The work I’m creating for this project is a ghost story. Even while I type this piece, the boundaries of the story are shifting and changing as the design and development teams and I negotiate our way forward toward the finished product which, to me, is proving as elusive and mysterious as a ghost itself might be.
The dead are all around us — those we never met, those we’ve lost, those we mourn. Earlier this week I attended a family funeral. We saw her off in a willow casket at the plain municipal crematorium and, later, we gathered together in her church, a 17th century stone chapel and bell tower on a hill in Sussex. In that building, the dead are all around — their names carved into stone plaques and memorials, their portraits on the walls, their bodies buried in the tombs and grassy graves outside.
The church is a repository of texts, old and new, from the hymns that are sung, to the prayers that are chanted, to the documents — the King James Bible, the Book of Common Prayer, the order of service — in the pocket of the pew. The rituals associated with these texts can be baffling to outsiders — when to stand? when to sit? — but the vicar gave subtle guidance to all of us unbelievers, including when to sing, when to chant, when to be quiet. He made it seem easy and he made us feel comfortable, or as comfortable as you can be when you are attempting to acknowledge and honour a long life, to tell that story, with those people, in that way — the service itself a collective work of storytelling, the church its platform, its technology.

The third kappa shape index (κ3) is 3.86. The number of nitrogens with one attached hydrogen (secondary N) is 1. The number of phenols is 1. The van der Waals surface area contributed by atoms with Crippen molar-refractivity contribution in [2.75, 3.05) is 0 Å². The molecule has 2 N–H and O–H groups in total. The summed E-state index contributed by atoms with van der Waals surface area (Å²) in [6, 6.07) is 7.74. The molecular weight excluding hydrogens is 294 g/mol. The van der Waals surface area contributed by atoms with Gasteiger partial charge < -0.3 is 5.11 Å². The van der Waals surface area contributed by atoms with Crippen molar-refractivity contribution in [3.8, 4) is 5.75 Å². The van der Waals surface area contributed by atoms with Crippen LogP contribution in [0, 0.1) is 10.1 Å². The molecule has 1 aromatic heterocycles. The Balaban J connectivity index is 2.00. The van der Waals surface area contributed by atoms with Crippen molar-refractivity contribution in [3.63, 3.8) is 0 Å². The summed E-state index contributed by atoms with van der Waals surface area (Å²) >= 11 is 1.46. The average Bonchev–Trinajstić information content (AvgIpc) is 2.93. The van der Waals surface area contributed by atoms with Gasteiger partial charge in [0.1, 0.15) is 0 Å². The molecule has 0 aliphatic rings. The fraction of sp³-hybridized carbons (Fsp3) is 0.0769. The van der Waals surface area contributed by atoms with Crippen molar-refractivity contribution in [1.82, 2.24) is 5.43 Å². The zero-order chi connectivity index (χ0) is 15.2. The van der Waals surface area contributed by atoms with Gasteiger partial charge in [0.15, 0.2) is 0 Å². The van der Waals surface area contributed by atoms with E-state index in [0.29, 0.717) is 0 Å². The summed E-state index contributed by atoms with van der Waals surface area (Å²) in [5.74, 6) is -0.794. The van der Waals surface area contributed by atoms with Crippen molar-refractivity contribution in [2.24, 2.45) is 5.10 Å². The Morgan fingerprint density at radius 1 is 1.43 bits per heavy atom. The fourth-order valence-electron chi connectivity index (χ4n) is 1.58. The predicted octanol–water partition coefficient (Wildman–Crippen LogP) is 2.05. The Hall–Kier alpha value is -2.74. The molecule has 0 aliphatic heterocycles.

The funeral took place the same day that Hurricane Ophelia passed nearby: we came out of the cold church in mid-afternoon and the sky was dark and orange, the air a humid swirl of whirling leaves and almost-rain.
When we embarked on the Ambient Literature research project, we knew the two years for which we were funded would pass quickly: now that there are less than six months left, time is doing the inevitable: speeding up.
The ghosts are gathering; the technology is enabling them. I’d better get on with the story.
— Kate Pullinger
Image copyright John Sutton and licensed for reuse under this Creative Commons Licence.